The accident, or seemingly insignificant event, occurring early in the play and sealing the protagonist’s demise, is the “smoking gun” recording of June 23, 1972, wherein Nixon is heard to concur with his staff’s suggestion that they head off FBI interviews of two witnesses by having the CIA claim them as their own. It is an innocuous conversation, happening so soon after the break-in arrests that neither Nixon nor Haldeman know any of the real story. Moreover, it is done for the purpose of helping keep secret the identity of Democrat donors. But this tape’s disclosure on Aug. 5, 1974, triggers Nixon’s dramatic collapse and quick resignation several days later.
The play-within-the-play (from Hamlet Act II.ii.633-34: “The play’s the thing wherein I’ll catch the conscience of the king”) is the plumbers’ caper, their Sept. 3, 1971, break-in into the offices of Daniel Ellsberg’s psychiatrist, Dr. Louis Fielding, led by Gordon Liddy and Howard Hunt. This can be seen as a rehearsal for the Watergate break-in itself, some 10 months later. Interestingly, both prosecutions contain the same due process denials, including prosecutors’ improper ex parte contacts with the trial judge, browbeating of prosecution witnesses, and suppression of exculpatory evidence.
The comic relief in Act III comes from Gordon Liddy, the inept burglar. His buffoonery includes seriously botching three assignments: the Fielding break-in, the Watergate break-in, and the laundering of illicit campaign funds. Extra dramatic effect is achieved through portrayal of Liddy’s incredible “hand over the candle” trick he performs to show an LA cocktail waitress just how tough he really is.
As the play’s momentum builds towards its inevitable conclusion, our hero struggles valiantly against his antagonists:
By this point, Nixon is politically dead — necessary for a tragedy — and lives out the remainder of his life in shunned exile, with his administration forever singled out as the gold standard of political corruption.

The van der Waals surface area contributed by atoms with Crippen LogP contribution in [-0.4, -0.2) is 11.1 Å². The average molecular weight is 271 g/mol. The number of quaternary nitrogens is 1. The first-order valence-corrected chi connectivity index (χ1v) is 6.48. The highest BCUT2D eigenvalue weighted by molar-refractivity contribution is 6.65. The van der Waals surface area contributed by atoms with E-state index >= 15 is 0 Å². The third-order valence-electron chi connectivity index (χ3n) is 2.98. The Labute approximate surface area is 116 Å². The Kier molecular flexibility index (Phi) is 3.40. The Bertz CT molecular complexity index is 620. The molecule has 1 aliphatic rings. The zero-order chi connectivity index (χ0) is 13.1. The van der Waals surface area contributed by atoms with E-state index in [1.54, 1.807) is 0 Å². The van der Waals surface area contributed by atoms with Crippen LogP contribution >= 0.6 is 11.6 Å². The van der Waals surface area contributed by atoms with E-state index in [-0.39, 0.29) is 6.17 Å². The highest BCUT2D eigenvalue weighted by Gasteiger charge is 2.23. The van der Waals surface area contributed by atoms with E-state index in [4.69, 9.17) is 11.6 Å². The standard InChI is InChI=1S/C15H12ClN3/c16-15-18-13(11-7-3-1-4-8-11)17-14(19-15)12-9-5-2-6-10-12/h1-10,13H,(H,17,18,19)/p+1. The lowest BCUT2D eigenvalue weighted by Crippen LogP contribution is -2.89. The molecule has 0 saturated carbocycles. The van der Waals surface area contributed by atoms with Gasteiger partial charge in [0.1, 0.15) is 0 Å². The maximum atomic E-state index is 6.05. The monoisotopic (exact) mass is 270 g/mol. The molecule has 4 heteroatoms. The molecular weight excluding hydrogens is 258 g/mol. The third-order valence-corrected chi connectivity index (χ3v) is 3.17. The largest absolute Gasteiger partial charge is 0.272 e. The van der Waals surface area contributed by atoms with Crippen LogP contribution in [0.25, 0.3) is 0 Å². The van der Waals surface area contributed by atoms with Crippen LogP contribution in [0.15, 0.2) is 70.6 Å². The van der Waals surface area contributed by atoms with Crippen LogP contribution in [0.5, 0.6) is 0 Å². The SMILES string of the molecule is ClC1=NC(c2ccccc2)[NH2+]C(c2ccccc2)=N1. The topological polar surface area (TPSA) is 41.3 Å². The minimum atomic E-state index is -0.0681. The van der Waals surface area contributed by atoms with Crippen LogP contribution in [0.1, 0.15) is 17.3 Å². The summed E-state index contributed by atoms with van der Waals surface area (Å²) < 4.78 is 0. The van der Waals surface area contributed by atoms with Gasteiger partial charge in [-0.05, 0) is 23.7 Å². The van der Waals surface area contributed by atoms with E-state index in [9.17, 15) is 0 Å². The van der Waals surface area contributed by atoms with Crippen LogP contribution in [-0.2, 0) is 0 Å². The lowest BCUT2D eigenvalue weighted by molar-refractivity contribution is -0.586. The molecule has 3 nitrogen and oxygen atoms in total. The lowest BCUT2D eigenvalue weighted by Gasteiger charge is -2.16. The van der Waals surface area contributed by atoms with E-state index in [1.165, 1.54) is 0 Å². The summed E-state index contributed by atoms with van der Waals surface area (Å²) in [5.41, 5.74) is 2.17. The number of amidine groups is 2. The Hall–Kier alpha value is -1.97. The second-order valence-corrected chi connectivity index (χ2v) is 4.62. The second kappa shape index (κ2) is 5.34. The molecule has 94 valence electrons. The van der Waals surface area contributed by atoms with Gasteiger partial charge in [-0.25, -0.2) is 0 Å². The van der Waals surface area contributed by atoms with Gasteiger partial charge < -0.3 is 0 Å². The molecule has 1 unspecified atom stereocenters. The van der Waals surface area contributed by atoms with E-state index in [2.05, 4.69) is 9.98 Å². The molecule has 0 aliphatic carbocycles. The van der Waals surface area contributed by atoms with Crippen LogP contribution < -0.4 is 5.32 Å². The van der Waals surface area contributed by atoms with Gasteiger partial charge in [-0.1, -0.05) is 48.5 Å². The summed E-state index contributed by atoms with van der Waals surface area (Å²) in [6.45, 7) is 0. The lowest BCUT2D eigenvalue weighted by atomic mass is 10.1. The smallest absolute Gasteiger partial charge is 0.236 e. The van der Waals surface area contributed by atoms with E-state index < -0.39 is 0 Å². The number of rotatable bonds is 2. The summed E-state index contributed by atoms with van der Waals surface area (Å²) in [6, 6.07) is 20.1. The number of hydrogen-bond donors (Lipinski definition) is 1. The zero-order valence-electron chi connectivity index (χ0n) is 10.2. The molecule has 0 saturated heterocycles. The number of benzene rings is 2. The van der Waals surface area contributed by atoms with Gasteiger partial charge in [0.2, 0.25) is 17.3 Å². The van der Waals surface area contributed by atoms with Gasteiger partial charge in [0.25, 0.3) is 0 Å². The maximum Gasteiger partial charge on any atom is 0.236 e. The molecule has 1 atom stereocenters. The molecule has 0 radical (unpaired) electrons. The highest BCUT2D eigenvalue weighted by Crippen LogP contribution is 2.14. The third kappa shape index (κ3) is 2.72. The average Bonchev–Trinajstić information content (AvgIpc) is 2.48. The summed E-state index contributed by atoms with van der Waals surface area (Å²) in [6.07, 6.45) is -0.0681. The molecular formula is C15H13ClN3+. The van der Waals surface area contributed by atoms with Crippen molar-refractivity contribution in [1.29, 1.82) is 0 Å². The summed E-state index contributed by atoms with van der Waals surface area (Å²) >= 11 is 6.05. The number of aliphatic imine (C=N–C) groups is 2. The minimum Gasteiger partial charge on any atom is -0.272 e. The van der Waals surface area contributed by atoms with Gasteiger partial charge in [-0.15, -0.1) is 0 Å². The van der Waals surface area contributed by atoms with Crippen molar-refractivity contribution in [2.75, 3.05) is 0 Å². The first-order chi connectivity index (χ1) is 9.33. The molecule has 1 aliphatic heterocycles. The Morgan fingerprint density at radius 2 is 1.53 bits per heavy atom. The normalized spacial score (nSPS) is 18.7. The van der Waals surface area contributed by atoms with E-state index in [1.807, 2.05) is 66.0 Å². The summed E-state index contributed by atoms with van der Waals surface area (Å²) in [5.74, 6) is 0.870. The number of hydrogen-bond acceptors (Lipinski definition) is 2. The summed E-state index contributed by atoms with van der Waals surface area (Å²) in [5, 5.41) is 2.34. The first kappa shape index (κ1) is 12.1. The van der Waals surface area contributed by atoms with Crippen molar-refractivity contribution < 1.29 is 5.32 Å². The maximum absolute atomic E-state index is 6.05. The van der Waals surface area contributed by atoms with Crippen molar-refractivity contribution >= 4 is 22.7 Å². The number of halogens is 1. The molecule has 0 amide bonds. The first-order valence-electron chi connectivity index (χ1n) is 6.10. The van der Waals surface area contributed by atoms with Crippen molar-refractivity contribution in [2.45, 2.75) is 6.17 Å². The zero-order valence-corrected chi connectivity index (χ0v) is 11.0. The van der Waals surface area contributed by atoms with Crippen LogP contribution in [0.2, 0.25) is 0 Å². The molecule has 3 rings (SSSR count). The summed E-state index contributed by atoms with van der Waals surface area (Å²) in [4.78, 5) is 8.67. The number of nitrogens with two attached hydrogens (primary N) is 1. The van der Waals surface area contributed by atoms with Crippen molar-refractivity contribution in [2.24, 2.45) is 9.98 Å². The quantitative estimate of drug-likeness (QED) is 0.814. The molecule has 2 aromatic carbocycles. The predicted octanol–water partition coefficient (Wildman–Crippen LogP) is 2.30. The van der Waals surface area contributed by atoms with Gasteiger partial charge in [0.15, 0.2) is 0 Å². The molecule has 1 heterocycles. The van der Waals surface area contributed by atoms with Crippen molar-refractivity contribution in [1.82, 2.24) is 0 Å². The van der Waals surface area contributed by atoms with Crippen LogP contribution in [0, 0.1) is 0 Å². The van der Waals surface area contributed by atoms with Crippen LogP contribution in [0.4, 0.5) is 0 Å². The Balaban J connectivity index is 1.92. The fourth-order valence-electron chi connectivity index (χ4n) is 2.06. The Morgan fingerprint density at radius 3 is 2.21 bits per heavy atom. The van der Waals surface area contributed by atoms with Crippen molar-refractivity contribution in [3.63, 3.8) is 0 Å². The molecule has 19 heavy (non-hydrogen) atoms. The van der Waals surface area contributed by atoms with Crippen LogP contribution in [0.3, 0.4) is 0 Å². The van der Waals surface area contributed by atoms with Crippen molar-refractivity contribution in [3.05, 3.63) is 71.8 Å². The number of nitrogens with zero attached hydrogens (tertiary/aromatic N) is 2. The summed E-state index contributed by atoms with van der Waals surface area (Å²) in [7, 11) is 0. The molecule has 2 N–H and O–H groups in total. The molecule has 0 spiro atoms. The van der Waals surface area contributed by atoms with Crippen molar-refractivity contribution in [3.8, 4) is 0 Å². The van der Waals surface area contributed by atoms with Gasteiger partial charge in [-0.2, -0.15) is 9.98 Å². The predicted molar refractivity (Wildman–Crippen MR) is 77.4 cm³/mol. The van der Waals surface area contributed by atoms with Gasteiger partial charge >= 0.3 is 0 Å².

In retrospect, there is indeed a dominating sense of waste, since voiding Nixon’s 1972 landslide reelection came at a high price. The will of the people was not only ignored but Congress also soon ended military support, and for the first time in American history we lost a war. Over two dozen members of the Nixon administration were convicted and imprisoned, and all potential GOP candidates for the 1976 election were investigated by the special prosecutors, with adverse stories leaked to an ever-eager media. Ford’s pardon of Nixon cost him the 1976 election, and the nation got Jimmy Carter, until recently the least competent president of the modern era.
Adding insult to injury, it later developed that prosecutors had met secretly with three Watergate judges to work out issues in advance of trial, suppressed exculpatory evidence regarding changes in testimony by their two lead witnesses, and conveyed falsehoods and misrepresentations about Nixon himself in sealed materials provided to the House Judiciary Committee.
All in all, a real tragedy, no matter your preferred definition.
Geoff Shepard joined President Nixon’s White House staff in 1969 upon graduation from Harvard Law School and served for five years, including acting as deputy counsel on his Watergate defense team. He has written several books about Watergate, including The Nixon Conspiracy (Bombardier Books, 2021), as well as a stage play, “Trial on the Potomac,” portraying Nixon’s hypothetical impeachment trial. Learn more from Shepard’s website, www.ShepardOnWatergate.com.